Researchers said Chinese intelligence officers are behind almost a decade’s worth of network intrusions that use advanced malware to penetrate software and gaming companies in the US, Europe, Russia, and elsewhere. The hackers have struck as recently as March in a campaign that used phishing emails in an attempt to access corporate-sensitive Office 365 and Gmail accounts. In the process, they made serious operational security errors that revealed key information about their targets and possible location.
Researchers from various security organizations have used a variety of names to assign responsibility for the hacks, including LEAD, BARIUM, Wicked Panda, GREF, PassCV, Axiom, and Winnti. In many cases, the researchers assumed the groups were distinct and unaffiliated. According to a 49-page report published Thursday, all of the attacks are the work of Chinese government’s intelligence apparatus, which the report’s authors dub the Winnti Umbrella. Researchers from 401TRG, the threat research and analysis team at security company ProtectWise, based the attribution on common network infrastructure, tactics, techniques, and procedures used in the attacks as well as operational security mistakes that revealed the possible location of individual members.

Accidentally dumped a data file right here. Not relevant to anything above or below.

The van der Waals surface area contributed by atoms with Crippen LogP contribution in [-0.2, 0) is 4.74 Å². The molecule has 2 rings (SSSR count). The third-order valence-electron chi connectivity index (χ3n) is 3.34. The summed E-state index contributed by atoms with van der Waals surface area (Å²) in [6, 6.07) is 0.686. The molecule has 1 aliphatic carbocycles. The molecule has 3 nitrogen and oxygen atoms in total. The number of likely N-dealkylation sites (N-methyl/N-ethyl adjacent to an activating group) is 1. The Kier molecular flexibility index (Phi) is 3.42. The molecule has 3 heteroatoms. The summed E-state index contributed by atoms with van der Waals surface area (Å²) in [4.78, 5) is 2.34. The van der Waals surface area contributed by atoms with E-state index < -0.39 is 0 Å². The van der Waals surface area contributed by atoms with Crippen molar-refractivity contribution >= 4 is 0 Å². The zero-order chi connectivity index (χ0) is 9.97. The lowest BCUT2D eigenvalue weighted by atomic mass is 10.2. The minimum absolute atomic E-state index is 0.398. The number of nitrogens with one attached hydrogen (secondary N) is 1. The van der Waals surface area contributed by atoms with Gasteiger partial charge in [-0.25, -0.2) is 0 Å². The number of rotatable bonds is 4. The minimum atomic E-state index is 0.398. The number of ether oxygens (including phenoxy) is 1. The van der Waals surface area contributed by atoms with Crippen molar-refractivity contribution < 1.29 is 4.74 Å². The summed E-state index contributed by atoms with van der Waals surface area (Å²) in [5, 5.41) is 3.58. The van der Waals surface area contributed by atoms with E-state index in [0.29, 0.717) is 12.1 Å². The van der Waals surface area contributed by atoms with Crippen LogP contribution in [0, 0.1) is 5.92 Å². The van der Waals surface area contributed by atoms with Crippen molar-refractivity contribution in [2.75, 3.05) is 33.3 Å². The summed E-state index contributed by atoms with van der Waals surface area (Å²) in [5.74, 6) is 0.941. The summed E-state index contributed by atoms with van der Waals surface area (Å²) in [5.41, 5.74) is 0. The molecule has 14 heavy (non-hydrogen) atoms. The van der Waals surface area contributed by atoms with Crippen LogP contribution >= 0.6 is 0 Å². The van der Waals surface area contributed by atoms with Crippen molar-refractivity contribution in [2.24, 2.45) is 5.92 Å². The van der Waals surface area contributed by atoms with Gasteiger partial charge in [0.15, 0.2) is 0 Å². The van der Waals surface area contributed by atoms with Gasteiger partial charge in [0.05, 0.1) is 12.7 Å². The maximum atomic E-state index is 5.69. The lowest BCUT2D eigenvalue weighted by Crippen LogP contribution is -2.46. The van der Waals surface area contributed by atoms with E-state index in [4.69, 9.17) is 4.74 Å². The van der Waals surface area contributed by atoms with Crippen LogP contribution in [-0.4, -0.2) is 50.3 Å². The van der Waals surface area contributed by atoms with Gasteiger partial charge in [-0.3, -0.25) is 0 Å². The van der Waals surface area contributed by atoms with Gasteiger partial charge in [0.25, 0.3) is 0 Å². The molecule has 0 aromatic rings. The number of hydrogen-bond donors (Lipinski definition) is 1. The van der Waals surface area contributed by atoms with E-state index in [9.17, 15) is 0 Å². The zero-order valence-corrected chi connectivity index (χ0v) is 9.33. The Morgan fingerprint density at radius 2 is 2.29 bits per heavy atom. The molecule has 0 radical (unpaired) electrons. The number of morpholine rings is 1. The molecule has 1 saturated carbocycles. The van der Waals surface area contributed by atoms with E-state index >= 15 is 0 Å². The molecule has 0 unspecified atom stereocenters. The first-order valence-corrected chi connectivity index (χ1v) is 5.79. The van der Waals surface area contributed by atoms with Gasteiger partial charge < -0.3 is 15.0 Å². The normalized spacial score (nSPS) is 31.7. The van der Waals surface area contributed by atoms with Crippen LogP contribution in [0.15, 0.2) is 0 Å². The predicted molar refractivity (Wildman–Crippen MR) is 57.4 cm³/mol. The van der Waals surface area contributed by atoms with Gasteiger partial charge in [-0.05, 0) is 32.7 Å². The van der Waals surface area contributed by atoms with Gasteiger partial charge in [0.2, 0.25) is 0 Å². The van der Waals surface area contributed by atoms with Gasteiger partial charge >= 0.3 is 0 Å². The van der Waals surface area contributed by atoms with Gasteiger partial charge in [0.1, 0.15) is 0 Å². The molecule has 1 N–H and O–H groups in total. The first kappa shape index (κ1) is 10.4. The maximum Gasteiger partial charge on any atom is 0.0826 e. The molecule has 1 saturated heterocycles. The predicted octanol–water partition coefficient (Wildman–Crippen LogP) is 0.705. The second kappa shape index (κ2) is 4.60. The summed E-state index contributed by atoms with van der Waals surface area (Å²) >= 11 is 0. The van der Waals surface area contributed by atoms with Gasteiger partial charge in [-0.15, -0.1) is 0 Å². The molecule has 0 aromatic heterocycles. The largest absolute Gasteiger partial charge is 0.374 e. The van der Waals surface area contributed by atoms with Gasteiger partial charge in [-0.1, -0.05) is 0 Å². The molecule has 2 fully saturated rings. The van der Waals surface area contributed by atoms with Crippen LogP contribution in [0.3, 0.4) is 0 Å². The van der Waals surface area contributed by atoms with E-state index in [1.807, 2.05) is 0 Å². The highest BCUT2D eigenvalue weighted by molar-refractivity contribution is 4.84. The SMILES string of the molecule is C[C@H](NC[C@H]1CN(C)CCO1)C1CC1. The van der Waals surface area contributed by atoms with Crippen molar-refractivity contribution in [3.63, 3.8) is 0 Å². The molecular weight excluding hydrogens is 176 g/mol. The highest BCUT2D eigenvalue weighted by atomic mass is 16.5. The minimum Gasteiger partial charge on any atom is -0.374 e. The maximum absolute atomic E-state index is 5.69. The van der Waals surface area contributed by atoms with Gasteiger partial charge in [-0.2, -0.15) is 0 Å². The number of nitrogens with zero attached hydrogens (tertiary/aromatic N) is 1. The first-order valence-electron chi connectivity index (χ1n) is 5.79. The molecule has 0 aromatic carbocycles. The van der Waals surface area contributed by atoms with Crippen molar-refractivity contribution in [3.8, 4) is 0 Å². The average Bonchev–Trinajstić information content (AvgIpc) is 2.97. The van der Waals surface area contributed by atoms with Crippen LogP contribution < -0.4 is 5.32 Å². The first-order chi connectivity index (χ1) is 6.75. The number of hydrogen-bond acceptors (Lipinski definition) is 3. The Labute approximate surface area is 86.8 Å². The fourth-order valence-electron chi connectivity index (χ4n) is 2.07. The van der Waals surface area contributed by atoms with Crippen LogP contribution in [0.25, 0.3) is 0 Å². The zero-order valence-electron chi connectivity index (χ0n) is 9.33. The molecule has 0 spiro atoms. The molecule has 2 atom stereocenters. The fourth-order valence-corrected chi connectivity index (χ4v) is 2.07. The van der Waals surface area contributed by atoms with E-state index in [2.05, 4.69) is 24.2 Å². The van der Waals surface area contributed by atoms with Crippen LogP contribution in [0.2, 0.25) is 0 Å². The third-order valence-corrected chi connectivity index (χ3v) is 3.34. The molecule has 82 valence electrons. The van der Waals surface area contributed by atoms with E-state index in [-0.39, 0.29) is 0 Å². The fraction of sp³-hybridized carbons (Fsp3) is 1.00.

A decade of hacks
Attacks associated with Winnti Umbrella have been active since at least 2009 and possibly date back to 2007. In 2013, antivirus company Kaspersky Lab reported that hackers using computers with Chinese and Korean language configurations used a backdoor dubbed Winnti to infect more than 30 online video game companies over the previous four years. The attackers used their unauthorized access to obtain digital certificates that were later exploited to sign malware used in campaigns targeting other industries and political activists.
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